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Civil Estimates, Supplementary Estimate, 1938

Volume 345: debated on Monday 20 March 1939

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Class Ii

1. "That a Supplementary sum, not exceeding £14,400, be granted to His Majesty, to defray the charge which will come in course of payment during the year ending on the 31st day of March, 1939, for the salaries and expenses of the Department of His Majesty's Secretary of State for the Colonies."

"That a Supplementary sum, not exceeding £3,044,710, be granted to His Majesty, to defray the charge which will come in course of payment during the year ending on the 31st day of March, 1939, for sundry Colonial and Middle Eastern Services under His Majesty's Secretary of State for the Colonies, including certain non-effective services and grants-in-aid."

First Resolution read a Second time.

Motion made, and Question proposed, "That this House doth agree with the Committee in the said Resolution."

8.28 p.m.

I do not desire to provoke a Debate on this Supplementary Estimate, but I should like to ask the right hon. Gentleman a question. In view of the highly complicated situation in the international field, and particularly in Eastern Europe, would it not be in the best interests of all parties concerned, and especially of the Government, if the Government were to defer the question of Palestine until the atmosphere in the international field is much clearer and easier than it is at the moment? Perhaps the right hon. Gentleman will express an opinion upon that matter.

8.29 p.m.

I have no desire to raise the wider questions involved by the Palestine Conference, but there are one or two questions that I should like to put to the right hon. Gentleman. The conference has come to an end, and I should like to know how far that sum of money has actually been expended. It may be that the conference has gone on rather longer than was expected. I understand that the Jews have paid their own expenses, and that the whole sum has actually been spent upon the Arabs. I should like to know whether that is the case, as that will to some extent affect the amount of money that must be available. One cannot help feeling that the situation in Palestine is very largely due to the same causes which are creating trouble in the whole world at the present time. I am sure the Secretary of State —whether he feels inclined to say anything or not I do not know—knows as to the amount of money that has been spent and the interference there has been in Palestine by Germany and Italy with the deliberate object of making things as difficult as they can for the Government of this country carrying out a most difficult task there. The question which has been asked by the hon. Member is a very interesting one and certainly requires careful consideration at the present time. In the ordinary way the Government were to make an announcement in the course of a. few days as to their policy. There have been suggestions, for which I cannot think there is any foundation, that there may be something which will be regarded as in some sense a repudiation of the National Home for the Jews. If that were so, it would only be regarded as a surrender to violence and would have a disastrous effect upon our friends all over the world, particularly at a moment like this when we want all the friends we can find. I hope the Secretary of State will bear that point in mind, and perhaps it may influence him in saying that he does not consider this to be a particularty appropriate moment for opening a controversy, which, I am afraid, in any case will arise when the declaration of the Government comes to be made.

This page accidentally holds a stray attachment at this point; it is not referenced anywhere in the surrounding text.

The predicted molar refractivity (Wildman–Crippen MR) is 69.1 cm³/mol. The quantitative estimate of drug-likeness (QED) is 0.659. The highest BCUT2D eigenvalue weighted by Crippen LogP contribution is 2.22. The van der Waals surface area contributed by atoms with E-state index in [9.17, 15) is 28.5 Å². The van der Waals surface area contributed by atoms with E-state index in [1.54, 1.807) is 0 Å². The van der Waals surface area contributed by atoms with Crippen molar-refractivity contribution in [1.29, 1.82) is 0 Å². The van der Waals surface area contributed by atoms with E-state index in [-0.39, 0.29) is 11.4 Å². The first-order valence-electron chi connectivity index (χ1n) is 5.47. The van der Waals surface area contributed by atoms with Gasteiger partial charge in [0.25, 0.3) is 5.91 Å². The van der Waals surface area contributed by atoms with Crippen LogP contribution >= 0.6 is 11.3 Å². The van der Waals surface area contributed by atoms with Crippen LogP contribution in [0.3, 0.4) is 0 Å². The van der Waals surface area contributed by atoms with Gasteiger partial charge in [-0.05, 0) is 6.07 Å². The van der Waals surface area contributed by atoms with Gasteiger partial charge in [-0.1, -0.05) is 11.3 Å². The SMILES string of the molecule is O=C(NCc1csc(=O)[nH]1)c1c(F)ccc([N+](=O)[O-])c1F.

8.32 p.m.

I have been:asked two or three questions and I will reply to them straight away. The hon. Member for East Wolverhampton (Mr. Mander) suggested that the total expenses of this conference had been on account of the Arab delegates in view of the fact that the Jewish representatives had met the expense of their own hospitality in London. It is true that the Jewish representatives chose to do that and that none of this money has been spent on their hospitality or entertainment in London outside St. James' Palace. A good deal of expense has been incurred in St. James' Palace on account of typing, messenger staff, extra telephone provisions, and so on in connection with the Jewish discussions, just as these extra expenses were involved on account of the Arab discussions. Therefore, it would not be true to say that the whole of the sum which has been spent has been spent on account of the conferences with the Arab delegation. With regard to the question whether seeing that these discussions continued rather longer than we hoped, the expenses are being kept within the Estimate, we have not yet got the final figures, but I understand that they will show that despite the greater length to which the conferences ran, we shall be comfortably and reasonably within the Estimate of £14,400. With regard to the point made by the hon. Member for Don Valley (Mr. T. Williams), I would only say now, that we have that matter in mind and are giving it very careful consideration.

Question, "That this House doth agree with the Committee in the said Resolution," put, and agreed to.

Second Resolution agreed to.